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  1. Published on: 16/11/2020 06:19 AMReported by: rogerblaxall
    Report: Kate Hurst

    In 1991, the first Ormskirk and District Family History Society magazine included an article called 'Mediaeval Ormskirk', compiled by one of our founding members, Geoffrey Peet.

    In a series of lists, it identified more than three hundred people - 71 residents of Ormskirk, as well as 35 from Skelmersdale, 50 from Bickerstaffe, 83 from Burscough with Marton, and 82 from Scarisbrick with Harleton - who gave money to support the priest at Ormskirk’s parish church in the year 1366.

    Some had locational names; maybe Burscough resident Matild de Greceby came from what Greetby Hill - or maybe from Greasby, on the Wirral? In Scarisbrick, we find Robs de Bronburgh and Wills de Oldome - could they have come from Bromborough and Oldham? The Ormskirk list includes Robs de Wakefield, Thomas de Wakefield, Cecil de Kendale and Rics Halifax; a hint that families from Yorkshire and Cumberland found their way to West Lancashire? And, if the internet is to believed, another resident of Ormskirk - Nevin de Stryvelyn - takes his name from an old interpretation of Stirling, in Scotland!

    Others were defined by their relationship to a second person; we don’t know whether Hugh Depdale lived in Bickerstaffe in 1366, but the word 'ux' (an abreviation of the Latin 'uxor') before his name tells us that his wife was. What we are to infer about the parentage of Wills de Sporiou ('spurious' was often a polite reference to illegitimacy), or the character and personal relationships of Ad Childesfather, I can only imagine . . .

    In 1366, people didn’t have surnames as such, but - by describing them in terms of their residence - they had an equivalent way to identify themselves. Today, 'Wills de Prestcott' from Westhead and Lathom could be William Prescott, 'Rog le Fletcher' (a maker and/or seller of arrows) of Ormskirk would be Roger Fletcher, and 'Thomas fil Carpent' of Bickerstaffe (literally 'Thomas, son of the Carpenter?') might become Thomas Carpenter.

    Some individuals stand out for more essential reasons - they worked with food! Rog del Bakhous of Skelmersdale may have had a house at the back of someone else’s, but he might also have operated a bakehouse - essential for anyone who needed to cook but couldn’t afford fuel for a fire. Whether he was related to Ric del Bakhouse of Burscough, or whether they were two independent bakers is impossible to say.

    Perhaps Hugh le Saltercured meats in Westhead and Lathom, whilst Henr le Gardener cultivated plants and orchards, just as Joh le Gardener tended his in Burscough. Doubtless, Rics le Couper of Ormskirk’s work was invaluable to anyone who stored food or drink; after all, a cooper makes barrels.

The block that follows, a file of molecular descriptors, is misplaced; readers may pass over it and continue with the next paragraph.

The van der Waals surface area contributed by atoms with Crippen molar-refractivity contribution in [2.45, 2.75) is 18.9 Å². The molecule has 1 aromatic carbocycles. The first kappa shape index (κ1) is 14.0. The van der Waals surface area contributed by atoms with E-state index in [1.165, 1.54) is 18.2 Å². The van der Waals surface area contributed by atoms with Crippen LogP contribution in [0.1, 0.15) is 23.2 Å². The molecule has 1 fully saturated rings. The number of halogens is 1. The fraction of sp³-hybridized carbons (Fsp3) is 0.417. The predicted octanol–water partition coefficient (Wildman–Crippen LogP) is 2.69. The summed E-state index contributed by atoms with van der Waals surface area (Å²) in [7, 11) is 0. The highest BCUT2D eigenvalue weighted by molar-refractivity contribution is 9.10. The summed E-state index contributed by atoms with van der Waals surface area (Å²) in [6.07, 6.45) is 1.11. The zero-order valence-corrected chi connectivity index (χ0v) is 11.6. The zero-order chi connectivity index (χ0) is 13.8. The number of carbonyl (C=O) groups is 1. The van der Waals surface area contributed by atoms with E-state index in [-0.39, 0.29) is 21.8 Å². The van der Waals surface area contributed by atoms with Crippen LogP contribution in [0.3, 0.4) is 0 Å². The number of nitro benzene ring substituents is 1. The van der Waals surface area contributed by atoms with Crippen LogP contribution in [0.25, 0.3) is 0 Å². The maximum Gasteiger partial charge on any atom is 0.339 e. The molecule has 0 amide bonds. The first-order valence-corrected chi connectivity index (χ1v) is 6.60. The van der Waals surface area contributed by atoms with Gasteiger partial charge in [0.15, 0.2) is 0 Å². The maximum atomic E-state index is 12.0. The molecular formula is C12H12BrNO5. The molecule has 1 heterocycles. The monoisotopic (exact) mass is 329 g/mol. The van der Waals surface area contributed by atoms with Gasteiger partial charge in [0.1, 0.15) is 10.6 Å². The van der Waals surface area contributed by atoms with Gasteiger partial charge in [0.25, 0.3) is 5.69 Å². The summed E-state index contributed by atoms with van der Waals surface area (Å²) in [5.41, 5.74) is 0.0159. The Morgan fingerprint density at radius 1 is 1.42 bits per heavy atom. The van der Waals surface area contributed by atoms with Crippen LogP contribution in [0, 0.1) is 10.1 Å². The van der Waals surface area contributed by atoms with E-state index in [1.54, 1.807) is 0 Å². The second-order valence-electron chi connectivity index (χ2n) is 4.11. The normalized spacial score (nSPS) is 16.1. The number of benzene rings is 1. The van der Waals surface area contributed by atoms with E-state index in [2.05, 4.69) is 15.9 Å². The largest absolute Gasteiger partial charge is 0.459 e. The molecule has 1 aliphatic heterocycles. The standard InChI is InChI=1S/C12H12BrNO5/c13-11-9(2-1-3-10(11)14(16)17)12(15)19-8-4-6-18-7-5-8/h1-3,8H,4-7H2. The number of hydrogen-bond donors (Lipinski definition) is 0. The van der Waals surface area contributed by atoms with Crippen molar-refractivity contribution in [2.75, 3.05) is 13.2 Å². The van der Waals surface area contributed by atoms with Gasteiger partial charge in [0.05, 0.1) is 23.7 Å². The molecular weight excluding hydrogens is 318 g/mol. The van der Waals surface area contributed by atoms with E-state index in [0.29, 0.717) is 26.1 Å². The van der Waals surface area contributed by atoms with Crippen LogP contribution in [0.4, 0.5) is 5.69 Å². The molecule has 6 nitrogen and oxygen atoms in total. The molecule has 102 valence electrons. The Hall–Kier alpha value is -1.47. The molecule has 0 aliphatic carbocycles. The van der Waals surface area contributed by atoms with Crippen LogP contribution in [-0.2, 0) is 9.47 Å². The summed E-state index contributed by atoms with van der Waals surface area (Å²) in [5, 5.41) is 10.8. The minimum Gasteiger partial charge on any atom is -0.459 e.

Perhaps the most cryptic name is found in Scarisbrick. What are we to guess about '“Katrina fillia Nutricus'? 'Fillia' means 'daughter', so is her father’s name Nutricus or was she the offspring of someone who was committed to eating healthily?

    Whether they grew, baked, slaughtered, hunted, sold, caught or simply sat down and ate it, we can be absolutely sure that food was a critical part of our ancestors’ lives, and it was that idea that inspired Ormskirk and District Family History Society’s latest virtual talk. If you have seen old photos of the town, you may have spotted the famous 'fish stones', which not only get a mention in that talk, but also in the Order Book of Ormskirk for 1613-1721, which found its way into our fiftieth magazine, back in 2009.

    It was an ideal starting point for this new YouTube talk, Dining With Our Ancestors, which explores how people ate and drank, roughly between the years 1600 and 1800, with a little help from original sources written by such diverse characters as midwife Jane Sharp, housekeeper-turned-author Elizabeth Raffald, landowner Nicholas Blundell of Little Crosby and even Jane Austen.

    It was a fascinating period in time, and the later years coincide with the time covered by three sections of the Ormskirk Land Tax Assessments that ODFHS transcribed, photographed and published (with the support of the Lancashire Archives in Preston). The earliest of these takes the researcher through Ormskirk, from 1781 to 1790, naming each landowner, their tenant and the tax due of each property. As a bonus feature, ODFHS included an extract from a trade directory published in 1791. Besides thirteen members of the gentry, four clergymen, six physicians (of which, two advertised themselves as 'man-midwives' - something of a trend in fashionable circles), one preparer of the 'Ormskirk Medicine', two attorneys, that directory named one hundred and fifty-eight other traders . . . including seventeen victuallers linked to specific inns, five working in unspecified premises and two liquor-merchants.